The music generally comes first, and I don't usually place too much importance on lyrics. But this time, because there are quite a lot of things going on in the world that I seriously object to, the lyrics assumed greater importance because there was quite a lot I wanted to say. It seems to me that the two things you are not supposed to criticise in the 21st century are religion and the Internet, so I made sure I was extremely scathing about both. Strangely enough the chorus to "The Old Road" itself pre-dates the song by about 10 years and it came to me while I was walking a stretch of old railway line in the New Forest which was known as the Old Road.
7. With a new album or a new release, band or solo artist, do you find the cover art important? Please elaborate.
I'm not at all artistic myself, so again I generally don't place much importance on cover art. But I had a few photos of my own which I sent to Tony Lythgoe (who designs most of the covers for GEP releases) and he really liked the one of the bridge. I think it works well, and it ties in with the disused railway theme which kicked the whole thing off originally.
8. Now that you have announced quitting the music business alltogether, looking back, what do you feel were your proudest moment?
I realise that this is an open question, please feel free to name several!
There were several proud moments over the years, but playing Parkpop (in Holland) with John Wetton was a big thrill because it was such a huge festival. Also with John we did a gig in a village hall once with Steve Hackett on guest guitar and (the now legendary) Thomas Lang on drums. I'd say that was a pretty good band. IQ did their share of festivals too and the "Out In The Green"series in Germany and Switzerland in the mid 80s was particularly memorable.
9. On the topic of totally quitting music alltogether, you and I have talked about that and I deeply respect your meaning/opinion. But please tell (I guess you´we told it many times) again, for the readers to understand, WHY, do you stop !!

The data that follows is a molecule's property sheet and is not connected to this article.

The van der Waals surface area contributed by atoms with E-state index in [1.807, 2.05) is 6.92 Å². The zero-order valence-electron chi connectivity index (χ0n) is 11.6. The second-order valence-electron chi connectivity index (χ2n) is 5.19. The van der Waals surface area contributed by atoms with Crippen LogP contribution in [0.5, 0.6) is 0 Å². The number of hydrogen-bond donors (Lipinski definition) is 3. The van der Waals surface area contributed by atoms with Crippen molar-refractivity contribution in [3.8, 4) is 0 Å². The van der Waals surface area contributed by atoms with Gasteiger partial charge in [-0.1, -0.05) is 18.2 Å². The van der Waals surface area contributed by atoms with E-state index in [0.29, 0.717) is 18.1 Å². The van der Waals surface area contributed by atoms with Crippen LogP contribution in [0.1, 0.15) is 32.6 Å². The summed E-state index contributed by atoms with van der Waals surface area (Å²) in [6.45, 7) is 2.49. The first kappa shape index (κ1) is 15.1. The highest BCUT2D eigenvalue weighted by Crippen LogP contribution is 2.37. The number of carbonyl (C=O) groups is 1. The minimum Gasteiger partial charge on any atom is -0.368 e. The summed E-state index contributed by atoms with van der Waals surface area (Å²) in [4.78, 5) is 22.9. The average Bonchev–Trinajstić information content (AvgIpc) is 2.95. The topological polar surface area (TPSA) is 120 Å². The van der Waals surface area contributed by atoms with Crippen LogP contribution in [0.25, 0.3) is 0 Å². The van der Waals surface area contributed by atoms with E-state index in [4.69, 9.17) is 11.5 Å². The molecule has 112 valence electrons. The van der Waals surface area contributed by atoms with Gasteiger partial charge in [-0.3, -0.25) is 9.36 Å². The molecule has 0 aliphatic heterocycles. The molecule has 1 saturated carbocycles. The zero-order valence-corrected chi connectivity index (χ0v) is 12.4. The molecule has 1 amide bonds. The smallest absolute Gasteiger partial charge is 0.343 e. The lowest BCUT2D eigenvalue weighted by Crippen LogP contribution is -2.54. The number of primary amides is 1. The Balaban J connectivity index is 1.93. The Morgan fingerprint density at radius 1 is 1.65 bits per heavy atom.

You may not want to hear this, but in order for music to survive it needs money to fund it. Yes, I've heard all the arguments about "this is art, it's not about money", but unfortunately it is. Studios (yes even home studios!) cost money, as do musical instruments, and good session musicians rightly expect to be paid.
But since the Internet started to be abused by people who arrogantly think that all music should be freely shared, the money supply needed to make new albums has simply dried up. I have nothing but the utmost contempt for the new breed of music fans and their "give me everything for nothing" culture. They are no better than a bunch of thieving scumbags, and I am truly ashamed to share a planet with them.Like most musicians I am not well off, and if I ask my
partner to take £7,000 - £8,000 out of our household budget for me to record an album, without any chance of ever seeing that money again, you can guess what the answer would be!
Making free music for the Internet generation is all very well for rich kids with large disposable incomes who just want a little bit of fame, but it rules out people like me who have to pay the bills and make ends meet. I can't afford to do it anymore so I won't be doing it anymore. Hopefully many more musicians will get out too and the Internet scumbags will be left listening to the crap they deserve.